Where Prospects Could Go For Development After The Season
Planning for anything that's three months away has to come with the understanding that it might never happen, or that it could look much different than originally planned.
But with teams looking for ways to get their prospects into competitive games with no minor league season, there is one option that could make a significant impact on prospect development.
The Dominican League announced its season will start on Nov. 15, with the regular season running through Dec. 19, followed by playoffs that could run until Jan. 15, 2021. According to sources with teams in the league and with major league clubs, more young Dominican prospects are expected to participate in the winter league than usual.
In a typical season, the six-team league does have young prospects. But major league clubs are often reluctant to let their best prospects participate or get much playing time after they just completed a 140-game minor league season and possibly instructional league as well. That's especially true for pitching prospects to manage their workload and injury risk.
The rosters often center around older players and fringe big leaguers—Junior Lake, Jordany Valdespin, Cesar Puello, Juan Francisco. Teams also rely on imported players. Peter O'Brien led the league in home runs last year, while David Kubiak ranked first in strikeouts.
This season will be different. Due to COVID-19, there are likely to be fewer foreign players on rosters. That would open the door for more roster spaces and playing time for young Dominican prospects. And the usual concern that major league clubs have about managing workloads for their prospects is now flipped. With no minor league season and an alternate site that has significant limitations, teams are more open and eager to let their prospects participate, both hitters and pitchers.
Take Mariners 19-year-old outfielder Julio Rodriguez. He's the No. 8 prospect in baseball and reached high Class A Modesto last year, the type of talent who could be ready to play in Seattle in 2021. Yet Rodriguez has been hurt not just by the loss of a minor league season but also with a broken wrist that has kept him out of action at the alternate site.
Rodriguez is the perfect candidate to benefit from playing a full season of winter ball in the Dominican Republic. The Rays could do the same with 19-year-old shortstop Wander Franco, who played just six games in the league last year, and is the No. 1 prospect in baseball who could be in the big leagues in 2021.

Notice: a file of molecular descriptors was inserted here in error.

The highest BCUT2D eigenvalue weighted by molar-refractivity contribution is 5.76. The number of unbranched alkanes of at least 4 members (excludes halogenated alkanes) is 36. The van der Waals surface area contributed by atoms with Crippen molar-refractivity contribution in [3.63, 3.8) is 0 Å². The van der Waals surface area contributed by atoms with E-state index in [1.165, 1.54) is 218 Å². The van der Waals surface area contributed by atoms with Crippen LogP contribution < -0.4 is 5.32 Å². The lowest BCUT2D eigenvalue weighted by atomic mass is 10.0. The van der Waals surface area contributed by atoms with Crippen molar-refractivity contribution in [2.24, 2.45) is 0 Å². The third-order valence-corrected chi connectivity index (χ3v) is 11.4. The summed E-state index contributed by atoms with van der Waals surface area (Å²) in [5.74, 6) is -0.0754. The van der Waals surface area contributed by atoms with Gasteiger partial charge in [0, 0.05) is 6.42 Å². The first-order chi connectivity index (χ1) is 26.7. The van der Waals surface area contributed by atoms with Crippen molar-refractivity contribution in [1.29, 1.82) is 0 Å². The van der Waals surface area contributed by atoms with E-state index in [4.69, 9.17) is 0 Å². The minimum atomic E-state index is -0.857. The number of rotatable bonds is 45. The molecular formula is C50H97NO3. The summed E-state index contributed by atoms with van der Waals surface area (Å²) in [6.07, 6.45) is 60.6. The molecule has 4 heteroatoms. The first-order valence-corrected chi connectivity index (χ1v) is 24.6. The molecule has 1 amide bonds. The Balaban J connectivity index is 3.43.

It's a path that paid off for the Padres and Fernando Tatis Jr. He spent his age-19 year in 2018 with Double-A San Antonio, where he played 88 games interrupted by a broken thumb in July that ended his minor league season. That winter in the Dominican League, Tatis Jr. hit .263/.379/.488 in 23 regular season games, then played another 23 postseason games to lead the Estrellas to a championship. He was in San Diego's Opening Day lineup the next year and emerged as a franchise cornerstone as a 20-year-old.
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Rays second baseman Vidal Brujan, Mets shortstop Ronny Mauricio, Pirates shortstop Oneil Cruz and D-backs shortstop Geraldo Perdomo are all Top 100 prospects who would benefit from playing in the league this winter. So would many other prospects lower down the rankings who could have more opportunities to play than they would in a typical year.
For 40-man roster players, it would get a bit more complicated, since it would require union approval. The league also canceled its annual draft, where teams typically select the Dominican players who made their full-season minor league debuts that year. So players such as Yankees outfielder Jasson Dominguez, Giants shortstop Marco Luciano, Mariners shortstop Noelvi Marte or Blue Jays shortstop Orelvis Martinez would not be eligible to play.
Three months is a long time for things to change. Major league clubs will want to see the protocols the league has in place to try to keep players safe. But it's one door that's open for prospects to continue their development in games in 2020.